2019 Fantasy Football Draft Prep: Six players worth reaching for on Draft Day
SportsLine Fantasy football expert Matt Franciscovich gives you his list of six players worth reaching for this season.
As part of SportsLine Takeover Day at CBS Sports, here's a free look at SportsLine expert Matt Franciscovich's list of Fantasy players worth reaching for this year. You can get more expert daily and season-long Fantasy help, plus rankings and cheat sheets from the computer model that has simulated the 2019 NFL season 10,000 times, by joining SportsLine right here.
There's obvious and valid hesitation when it comes to drafting Vikings back Dalvin Cook this season. Much of that hesitation is attributed to Cook's injury woes in his two seasons in the NFL. His rookie year was cut to just four games after suffering an early season torn ACL. And last year, Cook seemed to never be 100 percent healthy as he dealt with nagging hamstring issues, and missed five games while splitting backfield snaps with Latavius Murray.
Heading into this season though, the positive drumbeat surrounding Cook has been steady. The third-year pro showcased that he's fully healthy, as evidenced by an 85-yard touchdown run in the Vikings third preseason game. Minnesota's new offensive coordinator Kevin Stefanski, who took over late last season, has referred to Cook as a "leader of the offense" and with Latavius Murray out of the picture, Cook has the backfield opportunities to himself. From early down work, to catching passes out of the backfield, to goal-line situations, it's tough to see a scenario where Cook comes off the field.
Right now, the electric back is coming off CBS redraft boards as the RB11 after players like Todd Gurley, Joe Mixon, and Ezekiel Elliott, all who come with major question marks. Cook is a player you won't regret reaching for if you have an early second-round pick and jump a few spots to secure him before your league mates can.
With Ezekiel Elliott still holding out, Tony Pollard has made a name for himself as a preseason darling. Pollard worked exclusively with Dallas' first-team in the Cowboys second preseason game, and capped a 97-yard drive with an impressive touchdown scamper up the middle. A fourth-round draft selection out of Memphis the rookie weighs in at 6-foot-0, 210 pounds, and by all accounts, he's turned heads throughout Cowboys camp.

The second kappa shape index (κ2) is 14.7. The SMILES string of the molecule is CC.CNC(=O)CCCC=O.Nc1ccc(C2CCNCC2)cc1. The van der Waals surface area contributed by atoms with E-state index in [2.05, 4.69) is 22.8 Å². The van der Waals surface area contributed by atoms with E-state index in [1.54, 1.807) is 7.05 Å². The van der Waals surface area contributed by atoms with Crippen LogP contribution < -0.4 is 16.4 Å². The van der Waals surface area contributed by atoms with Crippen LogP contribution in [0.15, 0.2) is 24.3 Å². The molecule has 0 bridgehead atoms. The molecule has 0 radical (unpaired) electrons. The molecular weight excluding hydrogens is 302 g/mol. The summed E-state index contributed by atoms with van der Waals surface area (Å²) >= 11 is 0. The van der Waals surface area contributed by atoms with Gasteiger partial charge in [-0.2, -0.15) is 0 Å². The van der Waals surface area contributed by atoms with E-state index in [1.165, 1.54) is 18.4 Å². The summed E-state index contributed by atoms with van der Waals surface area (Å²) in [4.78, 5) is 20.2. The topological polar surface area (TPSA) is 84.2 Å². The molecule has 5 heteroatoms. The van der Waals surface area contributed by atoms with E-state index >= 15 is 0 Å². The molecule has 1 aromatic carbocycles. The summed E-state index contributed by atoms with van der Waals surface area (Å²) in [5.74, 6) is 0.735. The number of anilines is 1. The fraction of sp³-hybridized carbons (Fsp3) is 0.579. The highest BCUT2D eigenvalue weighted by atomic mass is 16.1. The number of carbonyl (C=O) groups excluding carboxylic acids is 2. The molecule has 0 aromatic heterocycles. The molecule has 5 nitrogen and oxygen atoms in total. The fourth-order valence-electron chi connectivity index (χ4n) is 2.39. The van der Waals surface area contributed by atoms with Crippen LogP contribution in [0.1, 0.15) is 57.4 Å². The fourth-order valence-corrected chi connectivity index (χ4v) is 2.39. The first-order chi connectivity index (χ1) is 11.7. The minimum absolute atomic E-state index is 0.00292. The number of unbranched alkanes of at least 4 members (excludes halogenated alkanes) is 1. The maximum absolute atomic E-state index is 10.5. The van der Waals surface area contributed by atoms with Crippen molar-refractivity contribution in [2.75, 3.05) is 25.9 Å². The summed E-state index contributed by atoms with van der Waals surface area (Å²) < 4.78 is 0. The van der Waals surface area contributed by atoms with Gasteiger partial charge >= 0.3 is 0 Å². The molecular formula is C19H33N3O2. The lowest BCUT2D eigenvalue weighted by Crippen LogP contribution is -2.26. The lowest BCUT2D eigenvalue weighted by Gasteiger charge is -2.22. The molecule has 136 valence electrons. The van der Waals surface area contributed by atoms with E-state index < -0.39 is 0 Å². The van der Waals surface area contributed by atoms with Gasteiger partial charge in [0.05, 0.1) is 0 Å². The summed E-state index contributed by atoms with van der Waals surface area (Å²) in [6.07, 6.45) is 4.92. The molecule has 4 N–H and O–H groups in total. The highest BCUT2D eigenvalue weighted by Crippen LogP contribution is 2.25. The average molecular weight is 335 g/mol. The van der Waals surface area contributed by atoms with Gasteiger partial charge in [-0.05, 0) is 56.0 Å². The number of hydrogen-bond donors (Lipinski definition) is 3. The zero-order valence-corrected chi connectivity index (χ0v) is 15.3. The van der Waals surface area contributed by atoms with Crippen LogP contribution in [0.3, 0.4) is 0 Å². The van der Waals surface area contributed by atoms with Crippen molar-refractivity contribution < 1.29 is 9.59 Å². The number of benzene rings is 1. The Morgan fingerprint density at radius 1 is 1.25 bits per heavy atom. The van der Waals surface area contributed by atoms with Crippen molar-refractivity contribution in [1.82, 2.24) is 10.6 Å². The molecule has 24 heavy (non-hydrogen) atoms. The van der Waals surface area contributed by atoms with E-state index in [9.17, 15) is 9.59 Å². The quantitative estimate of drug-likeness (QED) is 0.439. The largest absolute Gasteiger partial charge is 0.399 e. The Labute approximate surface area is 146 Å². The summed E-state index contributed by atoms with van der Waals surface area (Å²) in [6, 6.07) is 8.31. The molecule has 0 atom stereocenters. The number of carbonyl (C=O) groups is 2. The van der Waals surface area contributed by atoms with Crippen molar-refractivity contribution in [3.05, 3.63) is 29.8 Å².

There is no promising Zeke's holdout will be reconciled by Week 1, which makes Pollard a must-draft whether you end up taking Zeke, or not. Some Dallas beat reporters believe Pollard deserves a significant role in the offense even if/when Zeke returns. And right now, fantasy re-draft managers can look for Pollard at a Round 14-ish ADP, coming off boards super-late as the RB48, making him well worth reaching for a round or two early.
The biggest question with Pollard is, can he handle a bigger workload? He was more of a receiver in college, not a feature back (averaging 46.3 attempts per season) and specialized as a kick-returner. But as NFL.com's Bucky Brooks put it, Pollard's "ability to handle the workload on the kind of smashmouth drive that embodies the Cowboys' preferred style of play certainly eased some of the anxiety associated with an extended holdout from their franchise running back."
It's common knowledge by now that Chargers running back Melvin Gordon is holding out. The latest significant news comes from NFL Network Insider Ian Rapoport; an expectation that Gordon's holdout will carry over into the regular season, as Rapoport put it "for the foreseeable future." First of all, Gordon is a big avoid in redraft leagues. But more importantly, Gordon's absence makes way for some incredible draft value for his backups, Austin Ekeler and Justin Jackson. Ekeler's current ADP is 68 overall or RB31. That's right. You can snag Ekeler, who with Gordon out has high-end RB2 potential, as the RB31.